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Mikaela Myrin

Mikaela Myrin
Breaking the gender barrier in engineering

In a mechanical engineering course comprised of mostly men, Mikaela Myrin, 19, doesn't seemed fathomed or intimidated by her male counterparts.

Raised in the small Texas town of Pleasanton, Myrin is one of a few females enrolled in the College of Engineering at the University of Texas at San Antonio. She fell for the subject in high school, while taking math and science classes. Almost always, she was the only girl.

"So many girls have already completely written off stem by the time their eighth graders. Going into engineering I thought there would be a lot more females but there isn't," she said.

That didn't hold her back from majoring in the field and pursing her interests in oil and gas and HVAC at UTSA.

"I've always had an interest in math and science," said Myrin, a scholarship recipient. "I hope to find a career in engineering where I could make people's lives easier or better."

For Myrin, a middle child with four siblings scholarship support is very important to her. With only a few weeks away from starting her junior year of high school an electrical fire destroyed her family home. Declared a complete loss the fire left her family homeless and forced to start over.

With her parents piecing together what was lost, financial support from her family was limited. So after being admitted into the College of Engineering Myrin decided to apply for any scholarship she fit the criteria. Being a stand out student and an avid volunteer in her community led Myrin to land several scholarships.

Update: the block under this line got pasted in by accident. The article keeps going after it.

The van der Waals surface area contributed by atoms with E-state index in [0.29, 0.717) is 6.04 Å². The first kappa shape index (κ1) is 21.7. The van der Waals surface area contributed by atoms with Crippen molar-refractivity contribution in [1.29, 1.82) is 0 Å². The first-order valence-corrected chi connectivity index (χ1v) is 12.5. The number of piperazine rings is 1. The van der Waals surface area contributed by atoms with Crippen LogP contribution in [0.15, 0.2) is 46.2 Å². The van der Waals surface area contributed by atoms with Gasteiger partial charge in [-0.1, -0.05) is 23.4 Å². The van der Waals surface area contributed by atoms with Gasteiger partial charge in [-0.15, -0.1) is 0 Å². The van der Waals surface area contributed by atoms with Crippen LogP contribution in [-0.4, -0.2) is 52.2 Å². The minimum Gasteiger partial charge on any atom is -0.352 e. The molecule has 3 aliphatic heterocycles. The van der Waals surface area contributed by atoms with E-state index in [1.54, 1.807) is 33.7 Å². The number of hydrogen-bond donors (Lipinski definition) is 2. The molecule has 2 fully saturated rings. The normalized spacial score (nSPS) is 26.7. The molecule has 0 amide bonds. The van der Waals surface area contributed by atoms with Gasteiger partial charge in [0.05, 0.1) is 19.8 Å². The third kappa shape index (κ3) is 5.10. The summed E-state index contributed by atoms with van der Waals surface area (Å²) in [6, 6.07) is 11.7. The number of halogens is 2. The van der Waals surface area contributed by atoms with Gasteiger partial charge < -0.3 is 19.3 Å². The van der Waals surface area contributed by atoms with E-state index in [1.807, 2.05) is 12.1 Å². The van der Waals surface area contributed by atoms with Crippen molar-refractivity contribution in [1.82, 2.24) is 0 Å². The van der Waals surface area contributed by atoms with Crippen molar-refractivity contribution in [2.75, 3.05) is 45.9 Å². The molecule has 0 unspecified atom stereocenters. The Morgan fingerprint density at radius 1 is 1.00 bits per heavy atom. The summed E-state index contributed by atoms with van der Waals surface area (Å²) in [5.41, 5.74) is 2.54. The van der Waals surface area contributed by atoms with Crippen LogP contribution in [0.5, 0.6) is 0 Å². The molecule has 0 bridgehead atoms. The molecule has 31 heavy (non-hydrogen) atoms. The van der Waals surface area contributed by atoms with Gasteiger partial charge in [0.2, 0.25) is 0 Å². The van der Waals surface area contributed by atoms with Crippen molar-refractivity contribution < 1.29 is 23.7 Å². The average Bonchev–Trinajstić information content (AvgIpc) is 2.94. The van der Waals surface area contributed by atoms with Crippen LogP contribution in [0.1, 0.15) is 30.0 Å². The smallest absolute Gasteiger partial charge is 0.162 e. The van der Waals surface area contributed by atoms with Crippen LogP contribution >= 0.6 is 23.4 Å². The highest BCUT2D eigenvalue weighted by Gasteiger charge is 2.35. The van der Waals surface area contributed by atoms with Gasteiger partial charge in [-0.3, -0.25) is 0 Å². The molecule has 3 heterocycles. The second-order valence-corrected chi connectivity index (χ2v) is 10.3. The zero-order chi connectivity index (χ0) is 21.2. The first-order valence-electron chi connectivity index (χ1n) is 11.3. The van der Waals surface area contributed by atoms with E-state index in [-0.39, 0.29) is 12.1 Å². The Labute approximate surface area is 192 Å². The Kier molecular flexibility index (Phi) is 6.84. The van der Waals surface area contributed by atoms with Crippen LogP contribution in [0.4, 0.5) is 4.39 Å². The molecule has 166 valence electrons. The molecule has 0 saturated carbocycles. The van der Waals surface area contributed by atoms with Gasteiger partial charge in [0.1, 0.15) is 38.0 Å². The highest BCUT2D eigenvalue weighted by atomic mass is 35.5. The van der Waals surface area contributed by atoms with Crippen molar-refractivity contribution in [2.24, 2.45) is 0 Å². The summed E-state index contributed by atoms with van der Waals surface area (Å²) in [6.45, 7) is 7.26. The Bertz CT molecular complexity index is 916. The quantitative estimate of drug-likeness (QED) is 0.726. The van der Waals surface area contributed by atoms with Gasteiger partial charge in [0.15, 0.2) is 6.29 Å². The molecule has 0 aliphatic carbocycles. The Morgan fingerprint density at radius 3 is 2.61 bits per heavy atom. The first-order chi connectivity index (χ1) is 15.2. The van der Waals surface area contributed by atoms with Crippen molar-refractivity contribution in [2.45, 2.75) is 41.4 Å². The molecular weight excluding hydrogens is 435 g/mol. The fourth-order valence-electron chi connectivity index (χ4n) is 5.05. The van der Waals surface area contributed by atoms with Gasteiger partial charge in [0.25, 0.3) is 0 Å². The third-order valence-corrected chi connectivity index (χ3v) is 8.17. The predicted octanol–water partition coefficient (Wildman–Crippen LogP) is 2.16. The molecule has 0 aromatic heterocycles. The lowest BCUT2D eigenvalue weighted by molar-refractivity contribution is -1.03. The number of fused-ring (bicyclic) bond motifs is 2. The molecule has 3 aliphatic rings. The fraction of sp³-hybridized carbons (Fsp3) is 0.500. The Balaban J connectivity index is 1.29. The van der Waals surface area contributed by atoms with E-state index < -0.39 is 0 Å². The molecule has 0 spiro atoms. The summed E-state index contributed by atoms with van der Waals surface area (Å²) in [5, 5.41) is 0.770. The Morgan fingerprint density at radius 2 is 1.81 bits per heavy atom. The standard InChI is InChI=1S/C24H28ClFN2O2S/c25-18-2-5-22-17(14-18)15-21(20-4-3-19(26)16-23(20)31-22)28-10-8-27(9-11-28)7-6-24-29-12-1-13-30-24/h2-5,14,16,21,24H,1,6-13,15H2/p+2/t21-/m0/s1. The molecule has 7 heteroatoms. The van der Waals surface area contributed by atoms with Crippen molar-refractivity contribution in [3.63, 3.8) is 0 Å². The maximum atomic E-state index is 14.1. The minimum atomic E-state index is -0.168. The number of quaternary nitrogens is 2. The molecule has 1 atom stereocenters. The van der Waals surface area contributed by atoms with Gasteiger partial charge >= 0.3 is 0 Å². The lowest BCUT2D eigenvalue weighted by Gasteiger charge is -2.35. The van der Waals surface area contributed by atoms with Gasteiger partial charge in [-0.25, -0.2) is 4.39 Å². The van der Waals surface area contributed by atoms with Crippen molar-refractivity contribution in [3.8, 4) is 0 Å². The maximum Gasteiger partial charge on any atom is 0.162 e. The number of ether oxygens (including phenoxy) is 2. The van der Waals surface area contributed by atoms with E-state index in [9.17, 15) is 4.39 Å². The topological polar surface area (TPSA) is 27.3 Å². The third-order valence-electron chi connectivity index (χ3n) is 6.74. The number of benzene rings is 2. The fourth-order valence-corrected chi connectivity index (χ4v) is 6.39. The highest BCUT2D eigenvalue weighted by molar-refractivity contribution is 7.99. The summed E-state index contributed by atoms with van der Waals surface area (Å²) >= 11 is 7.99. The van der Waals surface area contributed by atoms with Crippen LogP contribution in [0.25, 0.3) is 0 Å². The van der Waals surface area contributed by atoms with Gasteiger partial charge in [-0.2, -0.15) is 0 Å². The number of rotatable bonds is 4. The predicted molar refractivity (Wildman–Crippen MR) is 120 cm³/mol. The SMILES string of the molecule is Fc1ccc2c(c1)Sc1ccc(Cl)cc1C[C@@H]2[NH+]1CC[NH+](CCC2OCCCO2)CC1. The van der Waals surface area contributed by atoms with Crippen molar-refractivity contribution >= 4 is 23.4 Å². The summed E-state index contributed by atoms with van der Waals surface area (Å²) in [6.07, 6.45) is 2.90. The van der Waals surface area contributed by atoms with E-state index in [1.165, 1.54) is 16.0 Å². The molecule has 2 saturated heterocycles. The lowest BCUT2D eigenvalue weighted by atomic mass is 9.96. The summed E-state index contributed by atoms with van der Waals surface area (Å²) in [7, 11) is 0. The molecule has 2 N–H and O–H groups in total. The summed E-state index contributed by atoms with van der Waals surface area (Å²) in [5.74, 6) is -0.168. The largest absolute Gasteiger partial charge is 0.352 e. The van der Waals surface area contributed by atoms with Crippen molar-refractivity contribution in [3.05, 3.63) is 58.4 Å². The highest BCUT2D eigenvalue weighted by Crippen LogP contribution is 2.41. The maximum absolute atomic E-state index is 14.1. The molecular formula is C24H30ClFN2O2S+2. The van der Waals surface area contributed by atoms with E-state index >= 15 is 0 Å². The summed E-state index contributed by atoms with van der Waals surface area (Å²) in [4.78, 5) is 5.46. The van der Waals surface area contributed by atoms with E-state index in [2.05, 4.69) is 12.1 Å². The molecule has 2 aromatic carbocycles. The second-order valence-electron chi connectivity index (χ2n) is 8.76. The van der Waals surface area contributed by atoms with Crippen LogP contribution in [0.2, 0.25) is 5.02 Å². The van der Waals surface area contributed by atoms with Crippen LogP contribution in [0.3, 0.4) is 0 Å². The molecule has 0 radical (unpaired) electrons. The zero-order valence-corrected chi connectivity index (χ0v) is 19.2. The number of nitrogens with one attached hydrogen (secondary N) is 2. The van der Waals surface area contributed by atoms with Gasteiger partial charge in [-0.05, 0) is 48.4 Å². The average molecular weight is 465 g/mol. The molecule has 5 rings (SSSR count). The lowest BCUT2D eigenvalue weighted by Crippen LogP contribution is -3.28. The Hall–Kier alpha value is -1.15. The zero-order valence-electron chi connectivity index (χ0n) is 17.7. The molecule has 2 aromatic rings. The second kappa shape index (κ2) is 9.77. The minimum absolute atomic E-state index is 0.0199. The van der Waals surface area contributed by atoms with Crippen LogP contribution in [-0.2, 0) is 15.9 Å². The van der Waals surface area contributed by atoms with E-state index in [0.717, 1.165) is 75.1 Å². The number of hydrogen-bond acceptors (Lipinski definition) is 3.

Today she is a sophomore and continues to apply for scholarships every year. She said she is thankful to the donors for allowing her the opportunity pursue her passions.

Donors like the Ewing Halsell Foundation, USAA Foundation and the San Antonio Pipeliners Association.

"Without the support of donors I would not be able to go to school. When our house burned down my dad got really hurt and my parents had to use their savings to pay for his medical bills. It means the world to me that the donors put their faith in me," said Myrin, who is active in several student-led engineering organizations including the Texas Society of Professional Engineers and the American Society of Heating Refrigerating, and Air-Conditioning Engineers.

This summer, Myrin hopes to land an internship, after graduation she plans on searching for a job in the oil and gas or HVAC industry.

"I hope to one day contribute to society by engineering something that impacts people and the way they go about their day." said Myrin.

 - Yvonne Zamora Byrd

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